While she mulled all the angles, she absently took the reunion booklet Meghan held out. When she flipped the neon cover open, all thoughts of strategy fled; Zoe's stomach knotted. With narrowed eyes, she looked at the grainy black-and-white picture of the king and queen. Brad Young and Candice Love. Her crush and the girl who'd stolen him away from her.
She gave a low growl. Candice was the mean, snotty bitch behind making Zoe's high-school life a living hell. Galaxies apart socially, the two girls had been in direct competition in most things academic. Zoe snickered, remembering that four out of five times, she'd beaten Candice.
But Candice had had her revenge. Her whispers had taken Zoe's one spark of happiness and turned it into a worthless misery. Buzz of Zoe's parents and the affair had surfaced the same week she'd won the Governors' Award for Excellence. Candice had been the one whispering loudest, saying that since Zoe's mom had been fooling around with the principal, his recommendation and support of Zoe were based on her mother's bedroom skills. Zoe hadn't believed the gossip. She knew her parents were having problems, but cheating wasn't one of them. But she'd never forgiven Candice for starting the ugly rumor. Or for planting those doubts in Zoe's head.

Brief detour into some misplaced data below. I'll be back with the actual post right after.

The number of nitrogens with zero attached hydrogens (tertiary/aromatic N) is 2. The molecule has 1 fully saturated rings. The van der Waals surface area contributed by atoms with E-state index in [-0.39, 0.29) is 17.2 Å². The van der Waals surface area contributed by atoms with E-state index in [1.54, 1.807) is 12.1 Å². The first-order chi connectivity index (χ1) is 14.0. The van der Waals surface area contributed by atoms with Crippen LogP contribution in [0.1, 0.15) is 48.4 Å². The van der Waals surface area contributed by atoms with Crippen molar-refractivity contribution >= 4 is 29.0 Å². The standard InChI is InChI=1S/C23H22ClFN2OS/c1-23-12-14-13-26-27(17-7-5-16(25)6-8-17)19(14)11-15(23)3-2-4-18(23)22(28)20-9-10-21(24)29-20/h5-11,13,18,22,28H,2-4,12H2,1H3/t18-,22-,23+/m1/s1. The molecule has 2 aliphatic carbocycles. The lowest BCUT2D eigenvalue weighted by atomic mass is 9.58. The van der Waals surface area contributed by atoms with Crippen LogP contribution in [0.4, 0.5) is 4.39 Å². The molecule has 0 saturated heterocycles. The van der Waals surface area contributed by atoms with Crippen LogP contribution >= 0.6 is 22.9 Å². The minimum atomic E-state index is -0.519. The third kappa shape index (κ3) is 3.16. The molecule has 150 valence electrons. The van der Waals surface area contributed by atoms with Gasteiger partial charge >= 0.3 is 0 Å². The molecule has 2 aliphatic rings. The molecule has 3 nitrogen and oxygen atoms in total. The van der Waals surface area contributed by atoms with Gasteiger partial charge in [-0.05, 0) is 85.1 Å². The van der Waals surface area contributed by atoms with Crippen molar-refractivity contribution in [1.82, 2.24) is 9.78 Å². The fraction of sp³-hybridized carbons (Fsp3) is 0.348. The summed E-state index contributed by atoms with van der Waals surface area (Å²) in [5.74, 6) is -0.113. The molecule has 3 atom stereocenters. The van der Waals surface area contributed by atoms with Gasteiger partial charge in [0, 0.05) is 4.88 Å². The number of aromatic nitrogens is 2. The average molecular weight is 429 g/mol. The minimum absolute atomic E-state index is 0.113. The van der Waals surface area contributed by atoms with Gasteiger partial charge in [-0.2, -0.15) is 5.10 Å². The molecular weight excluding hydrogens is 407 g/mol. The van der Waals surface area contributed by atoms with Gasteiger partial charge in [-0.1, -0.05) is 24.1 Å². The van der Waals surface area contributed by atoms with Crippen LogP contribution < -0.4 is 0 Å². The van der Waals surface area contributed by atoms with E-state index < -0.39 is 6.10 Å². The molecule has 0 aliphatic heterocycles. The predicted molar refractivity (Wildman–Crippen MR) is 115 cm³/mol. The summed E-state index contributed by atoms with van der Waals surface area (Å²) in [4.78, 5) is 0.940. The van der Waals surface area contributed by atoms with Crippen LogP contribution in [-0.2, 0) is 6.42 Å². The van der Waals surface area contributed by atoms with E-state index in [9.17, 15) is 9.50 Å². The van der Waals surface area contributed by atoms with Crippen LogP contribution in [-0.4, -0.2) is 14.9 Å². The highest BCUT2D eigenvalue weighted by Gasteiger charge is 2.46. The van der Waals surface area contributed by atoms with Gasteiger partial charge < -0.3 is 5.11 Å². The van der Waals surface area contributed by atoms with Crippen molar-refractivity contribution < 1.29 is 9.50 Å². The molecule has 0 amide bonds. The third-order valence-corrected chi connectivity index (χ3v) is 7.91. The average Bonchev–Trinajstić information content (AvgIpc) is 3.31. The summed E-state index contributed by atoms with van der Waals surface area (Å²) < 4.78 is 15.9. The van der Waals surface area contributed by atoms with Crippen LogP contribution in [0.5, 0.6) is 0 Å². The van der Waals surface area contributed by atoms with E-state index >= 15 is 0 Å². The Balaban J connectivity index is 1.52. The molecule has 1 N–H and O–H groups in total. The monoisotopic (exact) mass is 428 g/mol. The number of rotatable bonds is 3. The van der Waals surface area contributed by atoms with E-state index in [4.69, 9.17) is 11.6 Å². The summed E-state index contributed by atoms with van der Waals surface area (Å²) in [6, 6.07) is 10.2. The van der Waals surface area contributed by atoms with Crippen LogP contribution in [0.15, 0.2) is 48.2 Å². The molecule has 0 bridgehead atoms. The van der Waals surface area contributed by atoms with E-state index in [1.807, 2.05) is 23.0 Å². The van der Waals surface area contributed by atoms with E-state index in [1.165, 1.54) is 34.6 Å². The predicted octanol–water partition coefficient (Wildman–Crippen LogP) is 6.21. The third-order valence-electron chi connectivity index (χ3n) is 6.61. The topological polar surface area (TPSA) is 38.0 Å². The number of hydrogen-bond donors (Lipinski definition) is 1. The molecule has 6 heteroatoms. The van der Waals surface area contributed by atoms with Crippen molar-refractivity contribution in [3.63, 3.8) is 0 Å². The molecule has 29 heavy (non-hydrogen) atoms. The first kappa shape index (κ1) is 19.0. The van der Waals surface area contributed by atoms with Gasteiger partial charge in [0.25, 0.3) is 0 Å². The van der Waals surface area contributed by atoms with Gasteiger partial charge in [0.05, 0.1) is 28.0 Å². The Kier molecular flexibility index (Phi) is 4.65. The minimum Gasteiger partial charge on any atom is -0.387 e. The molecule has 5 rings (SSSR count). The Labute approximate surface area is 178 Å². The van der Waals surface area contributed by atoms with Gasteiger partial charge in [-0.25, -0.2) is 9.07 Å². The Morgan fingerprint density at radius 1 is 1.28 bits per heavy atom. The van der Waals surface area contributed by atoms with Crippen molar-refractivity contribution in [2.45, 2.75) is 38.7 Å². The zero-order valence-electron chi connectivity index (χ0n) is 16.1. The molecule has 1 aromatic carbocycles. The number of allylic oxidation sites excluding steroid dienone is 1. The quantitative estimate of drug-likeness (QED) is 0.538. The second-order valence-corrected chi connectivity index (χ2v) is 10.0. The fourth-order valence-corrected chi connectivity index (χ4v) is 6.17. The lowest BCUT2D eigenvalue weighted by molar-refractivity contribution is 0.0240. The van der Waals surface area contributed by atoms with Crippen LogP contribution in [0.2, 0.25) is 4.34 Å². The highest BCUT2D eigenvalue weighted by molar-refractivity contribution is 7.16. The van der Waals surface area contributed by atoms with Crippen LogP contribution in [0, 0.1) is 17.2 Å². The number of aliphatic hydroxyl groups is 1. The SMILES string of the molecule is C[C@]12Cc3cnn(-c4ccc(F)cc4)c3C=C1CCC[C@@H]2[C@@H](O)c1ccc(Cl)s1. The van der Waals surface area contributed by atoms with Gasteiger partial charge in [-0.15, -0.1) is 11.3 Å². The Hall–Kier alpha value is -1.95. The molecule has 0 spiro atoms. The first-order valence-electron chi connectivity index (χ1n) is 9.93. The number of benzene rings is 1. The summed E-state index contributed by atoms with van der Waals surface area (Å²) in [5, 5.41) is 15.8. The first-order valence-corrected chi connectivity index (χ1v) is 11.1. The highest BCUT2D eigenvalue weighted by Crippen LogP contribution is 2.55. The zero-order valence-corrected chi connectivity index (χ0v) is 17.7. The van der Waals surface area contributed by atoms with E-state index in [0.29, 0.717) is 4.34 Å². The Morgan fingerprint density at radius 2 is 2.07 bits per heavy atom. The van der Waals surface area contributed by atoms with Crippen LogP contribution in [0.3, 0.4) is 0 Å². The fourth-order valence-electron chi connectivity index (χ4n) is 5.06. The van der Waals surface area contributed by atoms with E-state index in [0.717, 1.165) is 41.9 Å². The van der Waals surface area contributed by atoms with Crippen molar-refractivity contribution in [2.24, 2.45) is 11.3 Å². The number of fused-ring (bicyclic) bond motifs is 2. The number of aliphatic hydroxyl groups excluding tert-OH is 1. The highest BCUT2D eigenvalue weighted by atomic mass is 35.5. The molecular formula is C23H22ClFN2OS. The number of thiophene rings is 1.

Which meant helping out her brother was also her chance to go back, show the stuck-up cheerleader and her gang of friends that she was all those things Meghan tried to convince her she was. Hot and successful.
"Okay, fine," she decided with a determined thrust of her chin. "I'll go."
"Thanks, Zoe." Meghan's gratitude, apparent in her blue eyes and huge, relieved smile, gave Zoe a warm feeling. Helping was good. Meghan picked up the reunion folder and flipped through the pages. "You need a costume. And you're late sending an RSVP, so it might be hard to get a room at the reunion hotel."